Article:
The trade in coral reef fish started in the 1930s in Sri Lanka and the Philippines and became commercially viable in the 1950s. In the 1970s it turned into a million dollar industry. Fisheries started spreading everywhere in the tropics. Nowadays, about 50 countries contribute to the market. Indonesia and the Philippines are the most important exporters, while the USA, Europe and Japan are the strongest importers.

Worldwide, about 2 million people own a marine aquarium and there are around 1,000 public aquariums. Additionally, zoos, shops and restaurants own aquariums.

Of the over 2,000 traded species only about 1 per cent can be bred.

The UN estimates that about 24 million coral fish, 12 million stony corals and half a million soft corals as well as 10 million invertebrates (mostly molluscs, shrimps and anemones) are traded,.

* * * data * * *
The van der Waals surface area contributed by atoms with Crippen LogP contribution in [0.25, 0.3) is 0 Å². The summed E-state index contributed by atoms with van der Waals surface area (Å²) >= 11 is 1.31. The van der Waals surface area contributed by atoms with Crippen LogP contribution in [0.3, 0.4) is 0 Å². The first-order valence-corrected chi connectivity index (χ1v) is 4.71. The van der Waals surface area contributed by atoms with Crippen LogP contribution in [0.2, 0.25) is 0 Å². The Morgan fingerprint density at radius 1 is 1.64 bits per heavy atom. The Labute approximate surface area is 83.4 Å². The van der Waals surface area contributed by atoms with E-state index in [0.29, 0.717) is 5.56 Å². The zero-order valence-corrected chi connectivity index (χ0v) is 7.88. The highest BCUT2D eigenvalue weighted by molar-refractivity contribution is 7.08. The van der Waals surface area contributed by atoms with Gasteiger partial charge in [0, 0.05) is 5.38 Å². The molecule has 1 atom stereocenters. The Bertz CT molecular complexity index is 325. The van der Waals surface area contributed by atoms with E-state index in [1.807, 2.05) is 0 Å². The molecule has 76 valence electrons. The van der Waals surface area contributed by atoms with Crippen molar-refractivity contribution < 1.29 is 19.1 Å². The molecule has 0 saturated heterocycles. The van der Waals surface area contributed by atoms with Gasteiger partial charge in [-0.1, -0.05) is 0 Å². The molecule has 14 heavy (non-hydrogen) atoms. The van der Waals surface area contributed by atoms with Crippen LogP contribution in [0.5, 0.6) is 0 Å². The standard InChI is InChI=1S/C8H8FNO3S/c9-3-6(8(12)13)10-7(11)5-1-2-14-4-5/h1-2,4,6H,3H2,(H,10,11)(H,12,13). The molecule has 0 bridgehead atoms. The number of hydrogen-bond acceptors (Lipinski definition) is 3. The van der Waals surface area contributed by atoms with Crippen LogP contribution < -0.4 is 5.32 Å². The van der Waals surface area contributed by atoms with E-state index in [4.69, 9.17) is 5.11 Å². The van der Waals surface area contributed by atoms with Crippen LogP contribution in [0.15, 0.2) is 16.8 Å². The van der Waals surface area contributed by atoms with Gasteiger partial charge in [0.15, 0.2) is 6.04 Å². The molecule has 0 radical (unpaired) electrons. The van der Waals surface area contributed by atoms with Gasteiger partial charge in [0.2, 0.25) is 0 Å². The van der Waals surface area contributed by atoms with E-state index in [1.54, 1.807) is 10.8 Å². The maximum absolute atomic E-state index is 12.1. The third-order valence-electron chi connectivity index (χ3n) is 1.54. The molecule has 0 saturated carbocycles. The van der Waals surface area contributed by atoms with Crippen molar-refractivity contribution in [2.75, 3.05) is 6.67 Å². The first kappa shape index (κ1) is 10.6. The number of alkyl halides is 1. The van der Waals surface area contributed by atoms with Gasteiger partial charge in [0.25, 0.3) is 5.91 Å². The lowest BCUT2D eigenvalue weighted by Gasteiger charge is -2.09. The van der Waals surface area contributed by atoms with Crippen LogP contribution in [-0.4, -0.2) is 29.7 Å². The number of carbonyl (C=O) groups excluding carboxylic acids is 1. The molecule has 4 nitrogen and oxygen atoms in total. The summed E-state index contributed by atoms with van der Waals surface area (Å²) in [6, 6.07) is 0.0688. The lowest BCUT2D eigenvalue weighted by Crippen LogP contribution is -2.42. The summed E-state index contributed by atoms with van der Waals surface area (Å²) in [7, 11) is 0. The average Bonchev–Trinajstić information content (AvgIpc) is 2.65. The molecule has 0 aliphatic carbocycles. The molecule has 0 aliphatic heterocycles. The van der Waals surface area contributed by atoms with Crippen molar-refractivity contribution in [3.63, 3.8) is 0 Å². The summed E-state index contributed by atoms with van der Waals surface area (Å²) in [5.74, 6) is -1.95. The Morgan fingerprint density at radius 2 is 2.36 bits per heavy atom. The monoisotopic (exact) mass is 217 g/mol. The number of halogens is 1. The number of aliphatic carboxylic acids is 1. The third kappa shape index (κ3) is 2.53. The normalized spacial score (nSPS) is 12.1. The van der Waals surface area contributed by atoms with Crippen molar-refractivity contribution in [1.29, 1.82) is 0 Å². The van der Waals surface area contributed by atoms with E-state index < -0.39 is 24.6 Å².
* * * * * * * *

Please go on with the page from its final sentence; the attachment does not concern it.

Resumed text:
International trade statistics are based on voluntary data provided by dealers. There are enormous discrepancies between export and import figures on coral fish: Exporters claim that 43 per cent of coral fish came from the Philippines, yet importers say they have no information on the origin of 81 per cent of the fish.

The total industry (including construction materials, wages etc.) has been estimated by the FAO to be worth around 15 billion USD, with the marine ornamental fish’s value at 90 million USD alone.